Drug use among police detainees across Australia

Published Date
Crime facts info
Research Program

The Australian Institute of Criminology's Drug Use Monitoring in Australia (DUMA) program provides information through urinalysis and interviews on illegal drug use among people detained in a police station or watchhouse. The chart below highlights the differences between the nine sites in adult male detainees testing positive to cannabis, methylamphetamine, heroin and cocaine during 2006. Consistent across the sites, cannabis was the most widely used drug, with a range of 41 to 67 percent of detainees testing positive. Compared with the other eight DUMA sites, few detainees in Darwin tested positive to illicit drugs other than cannabis. With the exception of Darwin and Bankstown, a similar proportion of detainees tested positive to methylamphetamine across all sites. The largest variation was in the percentage testing positive to heroin. Four percent of male detainees in Elizabeth tested positive to heroin, compared with 32 percent in Footscray/Sunshine, while most sites returned 10 percent positive tests or less. The unusual percentage of positive heroin tests for Footscray/Sunshine reflects a reputation for drug dealing, particularly heroin, which the Footscray area has acquired in recent years. Victoria Police recently established Project Reduction - in which police request a court order prohibiting an offender from entering the area - to combat the trade.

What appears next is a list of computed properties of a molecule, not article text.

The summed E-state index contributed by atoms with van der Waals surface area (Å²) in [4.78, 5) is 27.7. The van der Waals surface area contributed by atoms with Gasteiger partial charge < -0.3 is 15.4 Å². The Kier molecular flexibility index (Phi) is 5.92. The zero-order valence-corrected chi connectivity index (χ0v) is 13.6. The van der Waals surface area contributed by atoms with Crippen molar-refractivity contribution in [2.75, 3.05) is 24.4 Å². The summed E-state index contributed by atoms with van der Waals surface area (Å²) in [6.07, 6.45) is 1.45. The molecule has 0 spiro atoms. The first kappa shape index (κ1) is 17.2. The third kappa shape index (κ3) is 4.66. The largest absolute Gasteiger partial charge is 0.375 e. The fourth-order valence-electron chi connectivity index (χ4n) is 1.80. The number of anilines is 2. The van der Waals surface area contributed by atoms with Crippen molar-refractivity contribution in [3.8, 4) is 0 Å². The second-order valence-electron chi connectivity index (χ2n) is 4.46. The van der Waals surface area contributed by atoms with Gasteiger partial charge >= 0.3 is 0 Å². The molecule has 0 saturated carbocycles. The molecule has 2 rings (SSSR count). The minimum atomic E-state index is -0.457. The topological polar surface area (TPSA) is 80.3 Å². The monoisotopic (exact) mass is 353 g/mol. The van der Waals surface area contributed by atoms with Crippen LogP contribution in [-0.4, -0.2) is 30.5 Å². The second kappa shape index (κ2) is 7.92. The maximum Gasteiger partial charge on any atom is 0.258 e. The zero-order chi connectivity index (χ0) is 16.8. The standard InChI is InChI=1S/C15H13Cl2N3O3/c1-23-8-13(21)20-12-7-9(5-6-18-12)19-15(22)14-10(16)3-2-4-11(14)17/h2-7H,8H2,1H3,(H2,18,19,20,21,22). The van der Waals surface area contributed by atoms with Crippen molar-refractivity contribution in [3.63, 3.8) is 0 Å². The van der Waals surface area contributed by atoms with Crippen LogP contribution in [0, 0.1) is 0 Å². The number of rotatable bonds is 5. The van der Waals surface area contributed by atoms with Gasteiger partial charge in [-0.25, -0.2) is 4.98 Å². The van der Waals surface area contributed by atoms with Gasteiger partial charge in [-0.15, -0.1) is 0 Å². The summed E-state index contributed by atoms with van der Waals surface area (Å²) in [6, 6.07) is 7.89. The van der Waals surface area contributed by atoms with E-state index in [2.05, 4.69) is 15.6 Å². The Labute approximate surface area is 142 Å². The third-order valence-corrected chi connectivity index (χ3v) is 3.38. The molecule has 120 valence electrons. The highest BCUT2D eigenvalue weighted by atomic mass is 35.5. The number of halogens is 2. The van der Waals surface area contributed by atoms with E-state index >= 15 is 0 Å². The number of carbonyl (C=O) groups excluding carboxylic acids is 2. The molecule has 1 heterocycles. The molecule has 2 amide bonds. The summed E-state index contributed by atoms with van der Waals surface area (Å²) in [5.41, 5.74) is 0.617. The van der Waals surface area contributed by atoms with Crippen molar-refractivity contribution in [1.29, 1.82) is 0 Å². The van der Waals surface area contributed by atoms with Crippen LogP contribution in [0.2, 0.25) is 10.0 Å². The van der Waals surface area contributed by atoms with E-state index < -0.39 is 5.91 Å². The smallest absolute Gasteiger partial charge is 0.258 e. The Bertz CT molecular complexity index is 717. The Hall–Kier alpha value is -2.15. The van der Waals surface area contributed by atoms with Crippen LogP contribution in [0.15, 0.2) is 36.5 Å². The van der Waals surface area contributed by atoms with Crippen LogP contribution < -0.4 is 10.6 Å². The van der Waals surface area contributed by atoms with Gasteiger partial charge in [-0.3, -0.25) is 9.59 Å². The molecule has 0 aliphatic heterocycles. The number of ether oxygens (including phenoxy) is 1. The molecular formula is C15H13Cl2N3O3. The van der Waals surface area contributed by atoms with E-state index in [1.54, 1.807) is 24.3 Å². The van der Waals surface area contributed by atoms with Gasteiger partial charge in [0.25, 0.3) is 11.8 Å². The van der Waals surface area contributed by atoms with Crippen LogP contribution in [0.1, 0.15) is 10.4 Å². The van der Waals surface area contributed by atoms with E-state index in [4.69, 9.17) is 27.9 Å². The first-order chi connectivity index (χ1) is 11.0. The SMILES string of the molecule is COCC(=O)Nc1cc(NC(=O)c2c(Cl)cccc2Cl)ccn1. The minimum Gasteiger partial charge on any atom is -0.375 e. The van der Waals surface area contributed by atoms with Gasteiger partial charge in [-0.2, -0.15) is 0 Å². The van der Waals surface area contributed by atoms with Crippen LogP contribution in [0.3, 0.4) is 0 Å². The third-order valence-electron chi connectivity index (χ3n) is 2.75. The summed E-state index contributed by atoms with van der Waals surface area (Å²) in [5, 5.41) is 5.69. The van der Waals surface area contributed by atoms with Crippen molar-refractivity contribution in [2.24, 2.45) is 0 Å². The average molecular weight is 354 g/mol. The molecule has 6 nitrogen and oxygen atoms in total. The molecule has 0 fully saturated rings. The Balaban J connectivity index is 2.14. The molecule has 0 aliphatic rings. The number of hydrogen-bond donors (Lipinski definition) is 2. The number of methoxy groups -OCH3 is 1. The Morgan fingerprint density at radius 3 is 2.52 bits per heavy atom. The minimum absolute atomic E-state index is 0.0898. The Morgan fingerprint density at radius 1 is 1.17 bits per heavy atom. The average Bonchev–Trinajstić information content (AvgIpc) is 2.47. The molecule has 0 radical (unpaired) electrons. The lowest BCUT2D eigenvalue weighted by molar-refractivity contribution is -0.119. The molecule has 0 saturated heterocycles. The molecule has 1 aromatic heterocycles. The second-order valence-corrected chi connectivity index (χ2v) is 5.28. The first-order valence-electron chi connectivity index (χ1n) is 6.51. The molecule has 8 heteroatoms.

Adult male detainees testing positive to drug use, 2006 (percent)

Male detainees testing positive to drug use

Source: AIC DUMA 2006 [computer file]


  • Mouzos J, et al. 2007. Drug use monitoring in Australia: 2006 annual report on drug use among police detainees. Research and public policy series no. 75. Canberra: Australian Institute of Criminology